Fostering body awareness, acceptance, and improved performance.

Confessions of a Reformed Runner

Runner on the Sammamish River Trail
Runner on the Sammamish River Trail

I have a love/hate relationship with running. I love to run, but I tend to hurt myself running, like many people do.

In the past, I’d sign up for a race and go gangbusters training for it. On day 1, I’d think “I’m in pretty good shape so I’ll just start training with a half hour jog”. Then two days later, I’d put on my trainers again, thinking, “Now I’ll try 45 minutes”. And I’d continue like that until I was injured and in no shape for a race.

It’s easy to see where I went wrong. I got excited and was too ambitious – starting too big and progressing too fast.

But with time, comes wisdom (and medical bills), and I think I’ve finally seen the light. I started a “couch to 5K” program in the spring. I followed the program diligently, progressing from walking 5K, to run/walk, and then 5K running in 24 runs. Like the program suggested, I took breaks and repeated runs – or even whole weeks – if I needed to because of illness or vacations. Sometimes I redid runs because they didn’t feel right, and I wanted to repeat them days I felt better.

Low and behold, I didn’t hurt myself. And I had fun. Now I can run 5K a full 17 years after my high school cross country career ended. I even signed up for a 5K obstacle race in November. If you want to join my team for the 2015 Winter Pineapple Classic on November 8th at Marymoor Park, let me know.

Here are four myths that hold me  – and other runners – back from success:

Myth 1: “Running is the best exercise” AND “Running is bad”

And I hear these comments from people all the time. These ideas are really two sides of the same coin – that there are good types of exercise and bad ones.

But that’s an oversimplification. Every form of movement has pros and cons that make it more appropriate for some bodies than others. Look at this example:

PRO: Running is higher impact than walking or biking so it’s better for building bone density.


CON: Running is higher impact so it will magnify joint misalignment faster than walking or biking.

No form of exercise is bad. It’s only bad if you can’t adjust it properly for your body.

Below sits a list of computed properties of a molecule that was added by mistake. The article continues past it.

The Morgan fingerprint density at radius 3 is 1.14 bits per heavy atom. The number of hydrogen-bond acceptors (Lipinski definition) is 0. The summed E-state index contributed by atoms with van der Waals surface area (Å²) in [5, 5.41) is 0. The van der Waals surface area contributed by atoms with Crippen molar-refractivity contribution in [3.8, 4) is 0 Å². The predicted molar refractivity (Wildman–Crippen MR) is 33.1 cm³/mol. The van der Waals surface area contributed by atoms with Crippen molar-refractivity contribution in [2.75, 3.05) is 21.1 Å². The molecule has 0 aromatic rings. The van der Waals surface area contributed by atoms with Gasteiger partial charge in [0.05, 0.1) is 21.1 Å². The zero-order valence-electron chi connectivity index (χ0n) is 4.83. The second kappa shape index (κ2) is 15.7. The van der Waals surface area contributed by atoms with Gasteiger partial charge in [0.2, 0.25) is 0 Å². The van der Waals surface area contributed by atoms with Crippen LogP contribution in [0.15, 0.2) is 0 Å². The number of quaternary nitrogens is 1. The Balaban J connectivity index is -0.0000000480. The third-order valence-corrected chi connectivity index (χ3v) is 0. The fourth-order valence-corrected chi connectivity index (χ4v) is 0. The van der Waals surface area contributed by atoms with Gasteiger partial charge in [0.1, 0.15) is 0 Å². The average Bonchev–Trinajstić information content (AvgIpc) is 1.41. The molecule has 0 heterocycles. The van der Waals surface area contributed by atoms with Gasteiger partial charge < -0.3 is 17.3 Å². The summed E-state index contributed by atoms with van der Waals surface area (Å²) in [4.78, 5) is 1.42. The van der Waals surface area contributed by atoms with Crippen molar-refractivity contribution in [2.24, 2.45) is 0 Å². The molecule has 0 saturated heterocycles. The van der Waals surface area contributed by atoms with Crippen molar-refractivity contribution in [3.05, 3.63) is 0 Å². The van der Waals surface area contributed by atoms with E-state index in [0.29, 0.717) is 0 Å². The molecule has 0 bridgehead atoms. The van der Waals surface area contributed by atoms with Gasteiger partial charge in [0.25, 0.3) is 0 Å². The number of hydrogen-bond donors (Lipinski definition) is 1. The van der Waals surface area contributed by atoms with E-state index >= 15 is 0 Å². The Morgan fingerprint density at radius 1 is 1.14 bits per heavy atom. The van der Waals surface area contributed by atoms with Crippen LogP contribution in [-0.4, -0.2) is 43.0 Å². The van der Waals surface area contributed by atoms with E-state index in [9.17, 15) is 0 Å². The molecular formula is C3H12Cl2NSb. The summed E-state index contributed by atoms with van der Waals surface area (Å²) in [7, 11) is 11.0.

Certainly there are people who shouldn’t walk or run because of a joint replacement, etc. And you know if you fall into that category. But most people are capable of progressing safely into a walk, run/walk or run program.

My personal opinion is that everyone, who can, should do some natural movement, which includes walking, running, climbing, and swimming. These are movements that have been transporting people for thousands of years. It’s very empowering to get somewhere using only your own force. And its convenient when your transportation time is also your exercise time.

I also believe that natural movement is a matter of safety. You may have to run or swim in an emergency. Life will often make you jog a few paces: be ready.

Myth 2: No Pain, No Gain

Some first or second day soreness is appropriate periodically. But if it hurts, stop. Do not run through pain. Wait until you feel recovered, then try again. And consider adjusting your program/equipment/terrain to keep yourself healthy.

For example, my joints feel better if I run on dirt instead of cement so many of my jogs are trail runs. See this blog post about the worst workout mistakes made by our instructors if you want cautionary tales about pushing through pain.

Myth 3: Running is like riding a bike. I can return to it anytime.

It was fun and easy to run when we were kids so why not pick it back up again. Right? Yes, but pace yourself. Begin by walking. Then progress to run/walk. You haven’t been up skipping rope all day like when you were in grade school. You may have to build up your walking endurance if you’ve not been active lately. A good rule of thumb: Only increase your training 10% a week – in either mileage, speed or incline.

Myth 4: A daily jog is like an apple a day

Rest is a valuable part of any exercise regime. Without rest, your body doesn’t have a chance to recover and your muscles aren’t at full strength on your next workout. This can limit your improvement and leave you susceptible to injury. So a daily jog may be too much. It may take some experimenting to find the right amount of recovery to make you successful.

And a parting word from a running god:

“I always loved running…it was something you could do by yourself, and under your own power. You could go in any direction, fast or slow as you wanted, fighting the wind if you felt like it, seeking out new sights just on the strength of your feet and the courage of your lungs.”    Jesse Owen

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